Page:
Domino’s Pizza Malaysia has apologised publicly on Facebook for wrongly accusing a customer for hacking into its system to use unauthorised vouchers, and calling police over the incident. This comes after many customers took to social media to voice their displeasure over the company’s treatment of customers.
The customer’s account of the incident online went viral and was shared over 2,000 times, according to multiple media outlets such as The Star and Malay Mail. The post appears to have been taken down. The matter was settled at a Domino’s Pizza outlet, after finding out that customer had in fact, used legitimate vouchers purchased from an eCommerce platform, said the news reports.
In the Facebook post, a Domino’s Pizza spokesperson said: “This matter is of great urgency and those at the headquarters have already met with the customer to explain the situation. We truly appreciate the time and feedback our customers have given us. It has helped us find the best win-win solution.”
The company also added that it did not intend to hurt anyone and will continue to work hard to improve on its weaknesses.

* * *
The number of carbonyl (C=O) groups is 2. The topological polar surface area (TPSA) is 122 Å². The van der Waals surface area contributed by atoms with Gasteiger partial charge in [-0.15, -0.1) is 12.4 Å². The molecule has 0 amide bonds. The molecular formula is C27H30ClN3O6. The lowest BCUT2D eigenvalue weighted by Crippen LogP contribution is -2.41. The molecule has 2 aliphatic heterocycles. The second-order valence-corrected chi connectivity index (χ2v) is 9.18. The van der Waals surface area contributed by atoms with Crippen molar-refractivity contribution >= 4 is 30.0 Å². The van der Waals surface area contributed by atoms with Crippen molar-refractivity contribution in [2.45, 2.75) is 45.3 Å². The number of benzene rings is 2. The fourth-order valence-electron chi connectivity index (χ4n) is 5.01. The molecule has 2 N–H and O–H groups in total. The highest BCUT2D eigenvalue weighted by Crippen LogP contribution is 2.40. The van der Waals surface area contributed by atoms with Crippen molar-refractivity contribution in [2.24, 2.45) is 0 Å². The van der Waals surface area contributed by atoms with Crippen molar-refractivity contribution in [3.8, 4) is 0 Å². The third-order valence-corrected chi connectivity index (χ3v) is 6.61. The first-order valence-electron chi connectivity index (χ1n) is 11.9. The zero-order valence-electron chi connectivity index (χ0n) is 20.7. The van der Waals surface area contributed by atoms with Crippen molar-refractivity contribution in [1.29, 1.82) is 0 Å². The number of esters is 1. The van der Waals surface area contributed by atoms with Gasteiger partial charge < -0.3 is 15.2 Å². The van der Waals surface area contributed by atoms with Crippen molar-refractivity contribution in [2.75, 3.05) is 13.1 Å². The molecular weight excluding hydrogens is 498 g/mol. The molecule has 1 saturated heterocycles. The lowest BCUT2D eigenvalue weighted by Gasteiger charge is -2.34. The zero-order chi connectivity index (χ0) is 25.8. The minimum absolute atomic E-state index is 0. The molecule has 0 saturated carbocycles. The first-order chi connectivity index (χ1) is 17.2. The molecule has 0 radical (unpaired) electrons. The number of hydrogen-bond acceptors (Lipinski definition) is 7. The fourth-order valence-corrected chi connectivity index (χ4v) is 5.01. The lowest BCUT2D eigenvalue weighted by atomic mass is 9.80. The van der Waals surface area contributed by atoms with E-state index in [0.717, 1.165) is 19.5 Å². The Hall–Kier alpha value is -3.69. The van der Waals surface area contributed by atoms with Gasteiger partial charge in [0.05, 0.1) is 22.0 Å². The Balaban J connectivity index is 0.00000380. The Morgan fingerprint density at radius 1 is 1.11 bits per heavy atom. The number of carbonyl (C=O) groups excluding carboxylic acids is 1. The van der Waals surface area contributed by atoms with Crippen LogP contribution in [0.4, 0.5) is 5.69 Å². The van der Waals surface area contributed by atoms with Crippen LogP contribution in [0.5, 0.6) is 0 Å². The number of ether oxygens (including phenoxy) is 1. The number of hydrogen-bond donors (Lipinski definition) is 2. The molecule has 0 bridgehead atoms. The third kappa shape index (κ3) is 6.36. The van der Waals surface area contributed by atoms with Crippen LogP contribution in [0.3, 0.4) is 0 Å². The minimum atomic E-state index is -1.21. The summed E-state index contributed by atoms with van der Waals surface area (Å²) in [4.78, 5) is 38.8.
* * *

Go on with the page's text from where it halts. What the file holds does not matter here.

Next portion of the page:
Hi everyone, dengan apa yg telah terjadi, kami ingin menyusun sepuluh jari meminta maaf for what had happened. Perkara…
The post has garnered 2,800 reactions and 4,900 comments within four days. In the comments, fans questioned Domino’s Pizza’s “unprofessional” apology and decision to call the police on customers without proper investigation. Many of them also said that they had expected more from the international brand, and will now be boycotting it. A+M has reached out to Domino’s Pizza for a statement.
Some netizens have gone a step further in their protest against the brand, posting police memes and pictures of physical vouchers as proof that they are legitimate.
— Aniq 'Izzuddin (@aniqnazari) September 27, 2019
Additionally, Domino’s Pizza has taken down a Facebook post last week stating that it had detected selling of unauthorised vouchers and “irregularities” in the value of orders it received. The voucher codes, according to the company, entitle users to free pizzas. The post said the company was on “high alert for unusual pattern of purchases detected from large orders and low sales transaction involving such vouchers”. Investigations were also carried out to determine the source of the illegal operation.
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